Construction of Finland’s largest rock cavern heat storage facility starts
Helen is building Finland's largest heat storage facility in the old oil caverns in Mustikkamaa for the storage of district heat. Demolition work will start soon, and the construction work will start in early 2019. The rock cavern heat storage facility will
reduce Helen's carbon dioxide emissions by 21,000 tonnes per year.
In Mustikkamaa there are three underground rock caverns, which were excavated in 1982. They were used for storing heavy fuel oil until they were finally discharged and disused in 1999. Helen is now converting two connected caverns into Finland’s largest heat storage facility.
Procurement is underway, and demolition work in the oil caverns will start in the next few weeks. Construction will start in early 2019, and the heat storage facility will be completed for production use in 2021.
Thanks to the Mustikkamaa rock cavern heat storage facility, it will no longer be necessary to use and produce district heat consumed in Helsinki all at the same time.
“Heat or surplus heat produced with a high efficiency rate will be stored in the facility when the heating need in Helsinki is not at its highest. The heat of the storage facility can be used throughout the year. Especially in the winter, it may not be necessary to start up heating plants operating on oil or gas. The heat storage facility therefore allows reduction in the use of fossil fuels. The use of renewable fuels and CHP electricity will also be increased at the same time,” explains Project Manager Päivi Saajoranta.
Based on computational comparisons with oil, the heat storage facility will reduce the use of fossil fuels by 1,000,000 litres of oil per year. The rock cavern heat storage facility will decrease Helen’s carbon dioxide emissions by 21,000 tonnes per year.
Heat storage facility will balance variable heat consumption
The heat storage facility will provide flexibility to the energy system as it will balance variable heat consumption through charging and discharging. When discharging the heat of the storage facility, the heat can be utilised as such in the form of district heat.
The effective water volume in the heat storage facility is 260,000 cubic metres and the total volume is 320,000 cubic metres. The charging and discharging capacity is 120 megawatts.
“The water in the heat storage facility is not connected to the water in the district heating network. Heat is transferred from the water in the facility into the water in the district heating network by means of heat exchangers. It takes four days to fill the heat storage facility with heat, and it can be discharged in full in four days,” explains Saajoranta.
The annual amount of stored energy is about 140,000 MWh, corresponding to the heat consumption of some 25,000 one-bedroom apartments.
The heat storage facility is controlled from the control room of the Hanasaari power plant or from the energy control room in Sähkötalo. The underground process areas of the heat storage facility are only visited for maintenance tasks during the outage of the facility.
Value of investment EUR 15 million
The value of the investment is about EUR 15 million, of which EUR 2.1 million will be met from the investment aid for new technology granted by the Ministry of Economic Affairs and Employment. The project employs dozens of people.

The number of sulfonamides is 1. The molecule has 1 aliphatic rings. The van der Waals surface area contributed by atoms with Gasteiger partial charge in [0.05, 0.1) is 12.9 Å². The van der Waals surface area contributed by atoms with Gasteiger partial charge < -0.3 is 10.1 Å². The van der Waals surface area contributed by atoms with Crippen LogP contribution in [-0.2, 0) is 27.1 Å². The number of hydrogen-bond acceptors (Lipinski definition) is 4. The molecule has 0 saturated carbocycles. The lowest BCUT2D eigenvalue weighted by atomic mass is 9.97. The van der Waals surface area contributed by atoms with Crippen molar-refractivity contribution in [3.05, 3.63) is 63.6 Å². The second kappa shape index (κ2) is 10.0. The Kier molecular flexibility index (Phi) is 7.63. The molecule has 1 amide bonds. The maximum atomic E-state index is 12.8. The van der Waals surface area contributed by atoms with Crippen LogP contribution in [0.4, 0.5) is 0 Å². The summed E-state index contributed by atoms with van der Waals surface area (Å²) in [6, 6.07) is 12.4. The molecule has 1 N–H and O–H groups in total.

The Mustikkamaa rock cavern heat storage facility will hold over 40 times as much water as the pools in the Helsinki Swimming Stadium. The facility will be filled with water from the water supply network, which will take about three months.
The existing tunnel, which runs under the sea and the Sompasaari island from the Hanasaari power plant area to Mustikkamaa, will be utilised when the heat storage facility will be connected to the district heating network.
The heat storage facility will be located completely underground. No structures will be built above the ground level, and the storage of heat will not have an impact on other activities in Mustikkamaa.
Heat storage facility supports climate change mitigation
“Helen strives for climate-neutral energy production. Climate change mitigation requires several different methods, and energy storage contributes to reducing the use of fossil fuels, increasing renewable energy and efficient recycling of waste heat,” says Director Heikki Hapuli.
The Mustikkamaa heat storage facility will improve the energy efficiency of the energy system. It can be used for increasing profitable operating time in combined heat and power generation and improving its possibilities of operating on the market also in the future, safeguarding the security of energy production and supply.
- District heat is stored in two combined rock caverns.
- Hot water with a temperature of 45–100°C is used for storing energy.
- The effective water volume in the cavern storage facility is 260,000 m3. It accommodates over 40 times as much water as the pools in the Helsinki Swimming Stadium.
- The amount of stored energy is 11,600 MWh, and the annual amount of stored energy is about 140,000 MWh. This corresponds to the annual heat consumption of some 25,000 one-bedroom apartments.
- The charging and discharging capacity of the facility is 120 MW, which is sufficient for about 4 days.
- The rock cavern heat storage facility will reduce Helen’s carbon dioxide emissions by 21,000 tonnes per year.
- The basic operating principle of the heat storage facility is continuous optimisation of production.
- The Mustikkamaa rock cavern heat storage facility will be completed for production use in summer 2021.
- Helen also has heat storage facilities at the Vuosaari and Salmisaari power plants.
- Helen is also planning a heat storage facility in Kruunuvuorenranta. This seasonal energy storage facility would operate according to a different principle than the Mustikkamaa heat storage facility.